Dialogue on Cultural Diversity for Youth of Asia and Europe: Some Thoughts

There were rounds of applause from the participants of the recently concluded ‘Dialogue on Cultural Diversity for Youth of Asia and Europe’ in Malacca. It was really a laudable event organized by the World Youth Foundation (WYF) to nurture better understanding between the young people from various cultural and religious backgrounds. Personally, I feel that the program was a good initiative to open up wider opportunities for the youth of Asia and Europe to engage in inter-cultural dialogues. There are however several areas that need improvement for such a program to really reach the objective of fostering closer relationships between the various cultural communities without tampering the fundamental values of each culture.

Before one can understand on how to live peacefully together in a multi-cultural environment, it is imperative that one understands what the term ‘culture’ signifies. If the term ‘culture’ is wrongly defined, or understood from the wrong perspective, then discussions on multi-culturalism itself becomes off course and the objective of creating a harmonious multi-cultural society will not prevail.

Culture refers to patterns of human activity and the symbolic structures that give such activity significance. These patterns and structures are not laws, but rather a part of the way of life. To better understand culture, it must be noted that culture consists of several elements that are passed on from generation to generation by learning alone. The elements – as written by Thomas F. Hoult in the Dictionary of Modern Sociology – are values, norms, institutions and artifacts. Whilst, the United Nations Educational, Scientific and Cultural Organization (UNESCO) listed down the elements of culture as being value systems, traditions and beliefs. These definitions of culture bring about the same idea; that culture is based on values.

As culture is based on values, it means that culture is inter-related and dependant on religion or faith. This is because it is religion or faith that teaches a person or a society about the values that they hold on to. It is the practices – or even malpractices – of faith that develops culture within a society. Therefore, it is wrong to say that inter-cultural talks has got little to do with inter-religious talks because as a matter of fact, inter-cultural talks has got everything to do with inter-religious talks. When people engage in dialogues of multi-culturalism without involving religion or faith, people will tend to tamper on the fundamentals of their culture in order to accommodate the differences between cultures as they no longer have the root values, which come from religion, as guidelines.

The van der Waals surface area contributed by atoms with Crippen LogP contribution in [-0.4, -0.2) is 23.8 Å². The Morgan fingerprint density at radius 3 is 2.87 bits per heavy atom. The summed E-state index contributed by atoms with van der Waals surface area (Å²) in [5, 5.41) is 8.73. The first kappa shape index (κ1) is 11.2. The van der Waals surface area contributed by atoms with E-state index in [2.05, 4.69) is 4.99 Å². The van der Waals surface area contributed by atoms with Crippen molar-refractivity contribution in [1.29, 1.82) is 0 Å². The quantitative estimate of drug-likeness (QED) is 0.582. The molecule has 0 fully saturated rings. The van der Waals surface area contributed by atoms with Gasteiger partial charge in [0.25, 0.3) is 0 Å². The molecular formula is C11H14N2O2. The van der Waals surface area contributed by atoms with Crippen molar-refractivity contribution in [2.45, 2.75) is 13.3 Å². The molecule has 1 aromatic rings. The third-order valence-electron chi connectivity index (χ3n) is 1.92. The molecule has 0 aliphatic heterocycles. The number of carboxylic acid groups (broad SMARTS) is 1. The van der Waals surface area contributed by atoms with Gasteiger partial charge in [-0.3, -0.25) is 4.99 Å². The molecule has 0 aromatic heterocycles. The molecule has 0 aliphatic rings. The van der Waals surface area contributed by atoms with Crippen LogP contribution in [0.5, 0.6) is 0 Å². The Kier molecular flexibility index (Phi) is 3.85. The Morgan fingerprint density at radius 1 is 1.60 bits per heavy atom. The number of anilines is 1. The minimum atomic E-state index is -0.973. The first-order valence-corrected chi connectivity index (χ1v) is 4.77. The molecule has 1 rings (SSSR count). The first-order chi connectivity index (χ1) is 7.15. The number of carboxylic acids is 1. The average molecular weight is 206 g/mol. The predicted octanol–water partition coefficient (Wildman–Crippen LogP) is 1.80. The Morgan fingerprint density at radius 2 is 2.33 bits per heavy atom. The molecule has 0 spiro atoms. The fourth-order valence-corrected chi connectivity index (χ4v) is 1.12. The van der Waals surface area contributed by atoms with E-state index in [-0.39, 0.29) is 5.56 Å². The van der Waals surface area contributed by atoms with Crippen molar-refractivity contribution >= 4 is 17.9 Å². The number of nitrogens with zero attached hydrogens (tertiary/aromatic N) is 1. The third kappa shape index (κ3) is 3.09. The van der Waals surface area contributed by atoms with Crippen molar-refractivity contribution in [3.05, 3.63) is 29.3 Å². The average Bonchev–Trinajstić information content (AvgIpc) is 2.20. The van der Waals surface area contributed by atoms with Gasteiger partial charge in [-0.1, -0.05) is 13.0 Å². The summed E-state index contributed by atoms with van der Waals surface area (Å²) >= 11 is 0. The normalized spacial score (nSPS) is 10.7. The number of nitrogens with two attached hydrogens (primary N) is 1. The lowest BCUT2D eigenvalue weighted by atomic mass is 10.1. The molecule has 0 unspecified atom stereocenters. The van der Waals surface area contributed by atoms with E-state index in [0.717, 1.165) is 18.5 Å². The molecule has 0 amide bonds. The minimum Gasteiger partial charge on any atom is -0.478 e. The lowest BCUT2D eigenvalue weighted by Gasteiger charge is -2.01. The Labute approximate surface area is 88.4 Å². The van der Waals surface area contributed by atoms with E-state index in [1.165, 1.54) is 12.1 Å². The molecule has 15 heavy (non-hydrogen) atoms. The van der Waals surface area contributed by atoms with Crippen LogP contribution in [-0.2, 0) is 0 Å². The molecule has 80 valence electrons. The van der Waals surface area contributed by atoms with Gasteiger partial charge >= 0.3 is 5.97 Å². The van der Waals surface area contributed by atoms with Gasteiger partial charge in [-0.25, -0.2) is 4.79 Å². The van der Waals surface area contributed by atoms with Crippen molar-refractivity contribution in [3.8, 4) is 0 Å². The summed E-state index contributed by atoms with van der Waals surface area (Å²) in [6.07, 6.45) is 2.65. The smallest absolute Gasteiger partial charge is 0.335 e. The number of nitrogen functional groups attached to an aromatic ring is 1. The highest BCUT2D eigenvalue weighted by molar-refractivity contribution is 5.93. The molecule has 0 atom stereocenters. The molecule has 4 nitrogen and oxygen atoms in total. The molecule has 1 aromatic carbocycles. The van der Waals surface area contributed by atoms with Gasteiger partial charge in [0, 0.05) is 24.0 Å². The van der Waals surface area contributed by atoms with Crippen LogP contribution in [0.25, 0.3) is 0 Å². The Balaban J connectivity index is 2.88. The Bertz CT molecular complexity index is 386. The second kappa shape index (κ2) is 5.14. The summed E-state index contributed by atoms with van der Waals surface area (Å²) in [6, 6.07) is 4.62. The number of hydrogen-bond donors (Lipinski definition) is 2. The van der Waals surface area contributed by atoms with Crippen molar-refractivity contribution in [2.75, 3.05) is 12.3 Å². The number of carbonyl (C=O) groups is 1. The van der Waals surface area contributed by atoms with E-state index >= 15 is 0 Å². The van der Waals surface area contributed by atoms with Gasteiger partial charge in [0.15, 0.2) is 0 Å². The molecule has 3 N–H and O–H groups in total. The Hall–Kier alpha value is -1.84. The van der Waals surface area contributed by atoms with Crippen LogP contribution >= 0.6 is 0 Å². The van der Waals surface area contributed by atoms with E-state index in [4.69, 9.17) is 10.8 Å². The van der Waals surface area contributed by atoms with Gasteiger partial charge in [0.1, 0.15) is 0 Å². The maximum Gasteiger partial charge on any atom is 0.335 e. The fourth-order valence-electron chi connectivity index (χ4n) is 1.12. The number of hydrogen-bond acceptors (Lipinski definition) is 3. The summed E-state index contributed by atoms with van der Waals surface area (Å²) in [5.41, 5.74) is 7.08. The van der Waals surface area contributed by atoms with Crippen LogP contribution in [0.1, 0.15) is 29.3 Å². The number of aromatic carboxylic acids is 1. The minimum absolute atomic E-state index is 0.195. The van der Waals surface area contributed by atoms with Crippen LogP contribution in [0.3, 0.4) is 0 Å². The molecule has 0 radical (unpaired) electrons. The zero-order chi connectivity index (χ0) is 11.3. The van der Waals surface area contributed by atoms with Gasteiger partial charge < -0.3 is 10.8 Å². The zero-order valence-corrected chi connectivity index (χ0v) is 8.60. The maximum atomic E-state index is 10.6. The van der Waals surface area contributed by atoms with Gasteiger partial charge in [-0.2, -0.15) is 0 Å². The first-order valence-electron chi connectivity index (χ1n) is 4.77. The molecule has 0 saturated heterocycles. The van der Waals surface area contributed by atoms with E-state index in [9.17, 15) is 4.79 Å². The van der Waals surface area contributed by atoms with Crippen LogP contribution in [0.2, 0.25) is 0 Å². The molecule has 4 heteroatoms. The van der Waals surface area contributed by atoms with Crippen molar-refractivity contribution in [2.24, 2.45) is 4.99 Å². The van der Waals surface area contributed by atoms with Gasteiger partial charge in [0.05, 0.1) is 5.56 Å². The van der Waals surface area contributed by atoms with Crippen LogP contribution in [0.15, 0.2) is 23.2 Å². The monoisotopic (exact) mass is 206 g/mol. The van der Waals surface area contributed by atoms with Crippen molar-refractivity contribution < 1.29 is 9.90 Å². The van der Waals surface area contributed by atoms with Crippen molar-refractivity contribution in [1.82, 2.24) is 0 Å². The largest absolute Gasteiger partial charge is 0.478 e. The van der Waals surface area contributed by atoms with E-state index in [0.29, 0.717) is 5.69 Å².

It is true that cultures are dynamic and it changes with time and place. However, the changes that should happen to cultures refer mainly to the norms and traditions aspect. The core values should not change, unless it is proven that those values are erroneous. When cultures are being tampered with without reference to their root values, it means that new values are being applied. When new values which do not refer to the roots of religion or faith are being used, it indicates a whole new culture. One problem that will arise is that there will be lots of variations of the new culture, as people will have different ideas on the values that they should hold on to. This, in turn, creates lots of confusion and that is why most of the young people today face the crisis of identity.

Therefore, in order to avoid the confusion and develop a harmonious multi-cultural society, dialogues are imperative. The ‘Dialogue on Cultural Diversity for Youth of Asia and Europe’ program was an example of a good attempt at engaging the young people in dialogues. However, a more concentrated and serious effort is needed if we are to really engage the various cultures in dialogues without tampering with the fundamental values of each culture, thus preserving them and making it possible for a harmonious multi-cultural society to exist. By serious effort I mean we should have more intellectual and academic discussions, for the matter that we are to discuss is all about fundamentals, philosophies, values; all of which are matters that can only be fully understood within an intellectual discourse.

Nonetheless, the ‘Dialogue on Cultural Diversity for Youth of Asia and Europe’ has sparked better consciousness and understanding within the youth of different cultures. What is left to do now is to get the young people from different backgrounds and cultures to engage with one another and be sincere in trying to understand and respect each other. It is an effort which calls for hard work for it is an uphill task to get the young people to set aside their adrenaline-pumped emotion and realize what a wonderful world it is that we are all made up of different cultures.

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